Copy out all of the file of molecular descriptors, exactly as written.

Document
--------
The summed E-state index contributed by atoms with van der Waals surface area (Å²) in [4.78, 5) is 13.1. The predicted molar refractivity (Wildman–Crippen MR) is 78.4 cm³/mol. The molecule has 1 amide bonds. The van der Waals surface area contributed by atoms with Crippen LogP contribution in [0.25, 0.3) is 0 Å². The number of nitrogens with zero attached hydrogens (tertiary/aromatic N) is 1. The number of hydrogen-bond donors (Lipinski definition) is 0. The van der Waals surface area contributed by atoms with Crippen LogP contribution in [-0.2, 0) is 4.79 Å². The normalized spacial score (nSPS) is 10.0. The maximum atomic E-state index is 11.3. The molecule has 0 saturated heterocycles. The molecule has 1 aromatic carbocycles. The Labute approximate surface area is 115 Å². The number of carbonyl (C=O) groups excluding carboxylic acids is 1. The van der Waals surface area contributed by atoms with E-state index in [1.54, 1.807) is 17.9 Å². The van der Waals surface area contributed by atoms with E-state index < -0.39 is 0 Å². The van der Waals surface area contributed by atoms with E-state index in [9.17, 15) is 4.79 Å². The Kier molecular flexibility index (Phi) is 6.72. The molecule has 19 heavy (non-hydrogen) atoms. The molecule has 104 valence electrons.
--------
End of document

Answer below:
The summed E-state index contributed by atoms with van der Waals surface area (Å²) in [4.78, 5) is 13.1. The predicted molar refractivity (Wildman–Crippen MR) is 78.4 cm³/mol. The molecule has 1 amide bonds. The van der Waals surface area contributed by atoms with Crippen LogP contribution in [0.25, 0.3) is 0 Å². The number of nitrogens with zero attached hydrogens (tertiary/aromatic N) is 1. The number of hydrogen-bond donors (Lipinski definition) is 0. The van der Waals surface area contributed by atoms with Crippen LogP contribution in [-0.2, 0) is 4.79 Å². The normalized spacial score (nSPS) is 10.0. The maximum atomic E-state index is 11.3. The molecule has 0 saturated heterocycles. The molecule has 1 aromatic carbocycles. The Labute approximate surface area is 115 Å². The number of carbonyl (C=O) groups excluding carboxylic acids is 1. The van der Waals surface area contributed by atoms with E-state index in [1.54, 1.807) is 17.9 Å². The van der Waals surface area contributed by atoms with E-state index < -0.39 is 0 Å². The van der Waals surface area contributed by atoms with E-state index in [9.17, 15) is 4.79 Å². The Kier molecular flexibility index (Phi) is 6.72. The molecule has 19 heavy (non-hydrogen) atoms. The molecule has 104 valence electrons.